Ah, the camshaft: that magic stick that offers the promise of so much extra horsepower, while at the same time creating the fear of transforming a tractable and smooth powerplant into a snorting, lumping, and bumping beast. For some, the mechanical melody of a stout stick is sweet music, with the menacing rat-tat-tat of a long-duration lope being just the prescription for boulevard presence. Others prefer a subtler scheme, stepping up the specification for a gain in mechanical muscle, but not at the expense of down-the-road practicality. The choices in camshafts are virtually endless. With so many possible permutations, where does one begin in selecting a camshaft--be it for a cruiser or bruiser? It helps to know the specifications, and how they play in the engine's operation.

It's no secret that the camshaft profile has a key effect on engine output. An engine produces power largely by virtue of airflow, and flow into and out of the cylinders is via the valves. The camshaft's duty is to provide for the opening and closing of the valves, a function critical to power production. Stripped to its basics, the camshaft's specifications relate to valve action in terms of duration and lift. "Lift" is simple enough to understand, referring to how far the valve is opened off the seat, with the specification provided as a fraction of an inch.

Duration, the measure of how long the valves are held open, needs a reference in order to be quantified. To express this value of "how long," camshaft duration is given in degrees of crankshaft rotation, essentially measuring how far around the crank turns in degrees during the period a cam lobe is lifting the lifter. Duration is checked at a given specification, with "advertised" duration numbers recording the open time from a nominal lift value, such as .008 inch, while another standard is the commonly used duration at .050 inch.Why is it so important to know about duration when selecting a cam? Duration has a dramatic effect on the idle quality and rpm range of the engine. In general, longer-duration cams will raise the rpm at which peak torque will occur, and raise peak horsepower. The drawbacks are losses in low-rpm cylinder pressure, torque, and idle quality. Therein lies the tradeoff in cam selection: go bigger for more bite up top, but too big and the engine will become increasingly hard to live with.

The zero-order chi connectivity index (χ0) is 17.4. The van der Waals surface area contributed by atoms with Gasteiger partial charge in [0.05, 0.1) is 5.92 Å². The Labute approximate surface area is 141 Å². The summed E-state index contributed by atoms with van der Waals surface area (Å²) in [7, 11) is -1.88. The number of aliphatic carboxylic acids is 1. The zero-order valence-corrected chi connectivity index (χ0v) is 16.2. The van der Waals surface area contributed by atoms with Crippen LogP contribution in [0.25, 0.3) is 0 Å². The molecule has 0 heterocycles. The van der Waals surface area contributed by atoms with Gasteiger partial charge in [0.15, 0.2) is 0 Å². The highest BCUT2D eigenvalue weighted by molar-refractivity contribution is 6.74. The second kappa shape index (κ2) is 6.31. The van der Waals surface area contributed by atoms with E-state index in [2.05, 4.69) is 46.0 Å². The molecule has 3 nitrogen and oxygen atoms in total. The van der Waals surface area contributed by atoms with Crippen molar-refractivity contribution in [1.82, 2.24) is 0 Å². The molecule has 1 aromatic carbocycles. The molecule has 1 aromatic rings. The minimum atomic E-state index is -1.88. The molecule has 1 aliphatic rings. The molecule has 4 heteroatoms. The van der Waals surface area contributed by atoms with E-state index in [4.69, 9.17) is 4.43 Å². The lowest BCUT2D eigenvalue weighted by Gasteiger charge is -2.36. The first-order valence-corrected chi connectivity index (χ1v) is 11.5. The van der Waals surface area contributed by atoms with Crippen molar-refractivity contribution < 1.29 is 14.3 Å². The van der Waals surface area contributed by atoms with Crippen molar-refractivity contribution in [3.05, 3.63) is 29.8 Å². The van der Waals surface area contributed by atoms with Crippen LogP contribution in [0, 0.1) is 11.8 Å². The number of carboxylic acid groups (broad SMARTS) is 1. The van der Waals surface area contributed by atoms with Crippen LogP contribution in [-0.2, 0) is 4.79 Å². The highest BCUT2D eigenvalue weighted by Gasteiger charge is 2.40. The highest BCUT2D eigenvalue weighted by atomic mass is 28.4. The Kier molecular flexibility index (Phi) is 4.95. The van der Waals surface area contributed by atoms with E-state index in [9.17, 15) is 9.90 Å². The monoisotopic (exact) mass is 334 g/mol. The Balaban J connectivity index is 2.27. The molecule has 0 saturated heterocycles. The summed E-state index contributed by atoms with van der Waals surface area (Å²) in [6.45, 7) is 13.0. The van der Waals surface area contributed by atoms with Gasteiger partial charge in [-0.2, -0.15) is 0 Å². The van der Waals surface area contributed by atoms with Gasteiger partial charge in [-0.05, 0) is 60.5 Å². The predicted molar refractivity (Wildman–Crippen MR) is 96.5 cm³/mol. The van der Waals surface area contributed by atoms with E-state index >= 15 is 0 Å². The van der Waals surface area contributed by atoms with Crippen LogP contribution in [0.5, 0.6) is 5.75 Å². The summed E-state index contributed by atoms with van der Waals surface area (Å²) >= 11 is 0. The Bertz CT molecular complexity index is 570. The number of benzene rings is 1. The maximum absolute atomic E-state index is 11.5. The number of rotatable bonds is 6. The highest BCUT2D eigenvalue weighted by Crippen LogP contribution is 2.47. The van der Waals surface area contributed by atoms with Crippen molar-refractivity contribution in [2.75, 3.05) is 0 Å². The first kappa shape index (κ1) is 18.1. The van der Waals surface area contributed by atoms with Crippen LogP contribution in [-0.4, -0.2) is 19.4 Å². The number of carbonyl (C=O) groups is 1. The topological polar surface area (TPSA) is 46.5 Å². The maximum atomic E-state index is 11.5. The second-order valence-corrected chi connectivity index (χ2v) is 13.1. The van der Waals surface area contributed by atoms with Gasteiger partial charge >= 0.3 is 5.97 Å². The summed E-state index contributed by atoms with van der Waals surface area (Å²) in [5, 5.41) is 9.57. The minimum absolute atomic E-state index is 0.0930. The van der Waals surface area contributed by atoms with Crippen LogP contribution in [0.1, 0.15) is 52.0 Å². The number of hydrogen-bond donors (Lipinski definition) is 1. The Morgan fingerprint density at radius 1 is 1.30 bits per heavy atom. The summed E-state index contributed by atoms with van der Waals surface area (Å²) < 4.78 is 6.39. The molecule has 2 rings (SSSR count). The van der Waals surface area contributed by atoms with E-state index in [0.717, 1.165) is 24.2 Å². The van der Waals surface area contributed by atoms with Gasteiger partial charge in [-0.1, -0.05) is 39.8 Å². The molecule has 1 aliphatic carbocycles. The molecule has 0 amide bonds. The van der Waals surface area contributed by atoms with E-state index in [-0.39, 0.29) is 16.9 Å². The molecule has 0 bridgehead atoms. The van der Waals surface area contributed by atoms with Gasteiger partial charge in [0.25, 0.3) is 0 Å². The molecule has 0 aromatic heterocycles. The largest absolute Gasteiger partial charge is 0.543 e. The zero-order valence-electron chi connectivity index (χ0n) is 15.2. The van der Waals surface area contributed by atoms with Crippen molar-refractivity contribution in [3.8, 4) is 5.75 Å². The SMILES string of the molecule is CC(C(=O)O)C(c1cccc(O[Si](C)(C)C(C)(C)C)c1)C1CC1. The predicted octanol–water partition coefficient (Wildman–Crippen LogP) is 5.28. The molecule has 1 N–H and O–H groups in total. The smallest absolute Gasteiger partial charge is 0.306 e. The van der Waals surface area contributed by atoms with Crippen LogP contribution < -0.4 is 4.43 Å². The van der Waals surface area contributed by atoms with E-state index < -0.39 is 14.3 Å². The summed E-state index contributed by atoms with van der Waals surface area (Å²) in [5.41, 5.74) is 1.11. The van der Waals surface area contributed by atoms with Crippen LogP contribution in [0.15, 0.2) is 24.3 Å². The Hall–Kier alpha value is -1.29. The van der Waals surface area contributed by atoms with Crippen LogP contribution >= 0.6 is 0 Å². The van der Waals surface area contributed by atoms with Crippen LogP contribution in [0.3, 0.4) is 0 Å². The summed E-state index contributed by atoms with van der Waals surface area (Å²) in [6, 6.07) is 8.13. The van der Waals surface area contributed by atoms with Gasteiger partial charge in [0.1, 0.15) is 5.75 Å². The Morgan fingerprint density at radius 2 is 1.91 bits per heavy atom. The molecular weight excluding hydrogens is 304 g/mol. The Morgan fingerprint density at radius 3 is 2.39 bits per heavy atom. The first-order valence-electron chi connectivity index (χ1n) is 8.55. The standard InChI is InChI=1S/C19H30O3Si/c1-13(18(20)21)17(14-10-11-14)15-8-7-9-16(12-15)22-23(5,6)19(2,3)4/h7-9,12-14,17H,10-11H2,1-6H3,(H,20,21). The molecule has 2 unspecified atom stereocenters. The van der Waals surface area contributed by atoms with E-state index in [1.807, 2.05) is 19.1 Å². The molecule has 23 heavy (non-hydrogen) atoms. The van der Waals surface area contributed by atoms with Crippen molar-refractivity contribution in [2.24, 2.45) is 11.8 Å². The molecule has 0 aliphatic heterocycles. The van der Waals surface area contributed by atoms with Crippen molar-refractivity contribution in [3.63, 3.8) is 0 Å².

Revisiting lift: As with duration, stepping it up will generally increase output, and, to a lesser extent rpm capabilities, provided the cylinder heads, intake, and exhaust system are up to the task. However, higher peak lift doesn't come with as pronounced a penalty in low-engine speed operation. Here lies an opportunity to gain a performance advantage.

If the camshaft is designed to open the valves at a more aggressive rate, the lobe can provide more lift at a given duration level. Competition Cams sought to exploit these possibilities with its aggressive Xtreme Energy line of camshafts. These faster than traditional lobe profiles accelerate more quickly and at a higher velocity. The result is the power-enhancing benefit of higher lift while mitigating the effects of excessive duration. Bottom line: It means more power and low-end torque for a given cam-duration "size."